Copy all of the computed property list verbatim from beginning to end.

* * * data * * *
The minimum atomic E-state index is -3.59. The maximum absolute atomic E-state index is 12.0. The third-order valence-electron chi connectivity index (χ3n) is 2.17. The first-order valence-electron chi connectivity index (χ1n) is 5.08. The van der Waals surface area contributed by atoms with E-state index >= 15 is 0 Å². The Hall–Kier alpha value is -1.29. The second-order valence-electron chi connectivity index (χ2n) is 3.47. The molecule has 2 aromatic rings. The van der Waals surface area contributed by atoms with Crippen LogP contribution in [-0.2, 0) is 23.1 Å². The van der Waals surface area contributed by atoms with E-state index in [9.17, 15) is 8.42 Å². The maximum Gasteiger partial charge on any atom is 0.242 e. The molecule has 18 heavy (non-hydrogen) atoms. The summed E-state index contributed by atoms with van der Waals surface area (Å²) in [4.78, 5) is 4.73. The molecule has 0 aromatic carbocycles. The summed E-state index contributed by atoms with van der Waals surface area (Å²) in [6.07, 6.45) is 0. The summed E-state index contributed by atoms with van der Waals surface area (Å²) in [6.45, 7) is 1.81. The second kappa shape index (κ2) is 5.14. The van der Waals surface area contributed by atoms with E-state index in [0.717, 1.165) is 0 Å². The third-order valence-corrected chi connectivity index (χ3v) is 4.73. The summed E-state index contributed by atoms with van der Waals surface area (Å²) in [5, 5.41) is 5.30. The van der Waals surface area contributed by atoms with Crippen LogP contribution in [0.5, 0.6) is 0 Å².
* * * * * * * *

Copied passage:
The minimum atomic E-state index is -3.59. The maximum absolute atomic E-state index is 12.0. The third-order valence-electron chi connectivity index (χ3n) is 2.17. The first-order valence-electron chi connectivity index (χ1n) is 5.08. The van der Waals surface area contributed by atoms with E-state index >= 15 is 0 Å². The Hall–Kier alpha value is -1.29. The second-order valence-electron chi connectivity index (χ2n) is 3.47. The molecule has 2 aromatic rings. The van der Waals surface area contributed by atoms with Crippen LogP contribution in [-0.2, 0) is 23.1 Å². The van der Waals surface area contributed by atoms with E-state index in [9.17, 15) is 8.42 Å². The maximum Gasteiger partial charge on any atom is 0.242 e. The molecule has 18 heavy (non-hydrogen) atoms. The summed E-state index contributed by atoms with van der Waals surface area (Å²) in [4.78, 5) is 4.73. The molecule has 0 aromatic carbocycles. The summed E-state index contributed by atoms with van der Waals surface area (Å²) in [6.07, 6.45) is 0. The summed E-state index contributed by atoms with van der Waals surface area (Å²) in [6.45, 7) is 1.81. The second kappa shape index (κ2) is 5.14. The van der Waals surface area contributed by atoms with E-state index in [0.717, 1.165) is 0 Å². The third-order valence-corrected chi connectivity index (χ3v) is 4.73. The summed E-state index contributed by atoms with van der Waals surface area (Å²) in [5, 5.41) is 5.30. The van der Waals surface area contributed by atoms with Crippen LogP contribution in [0.5, 0.6) is 0 Å².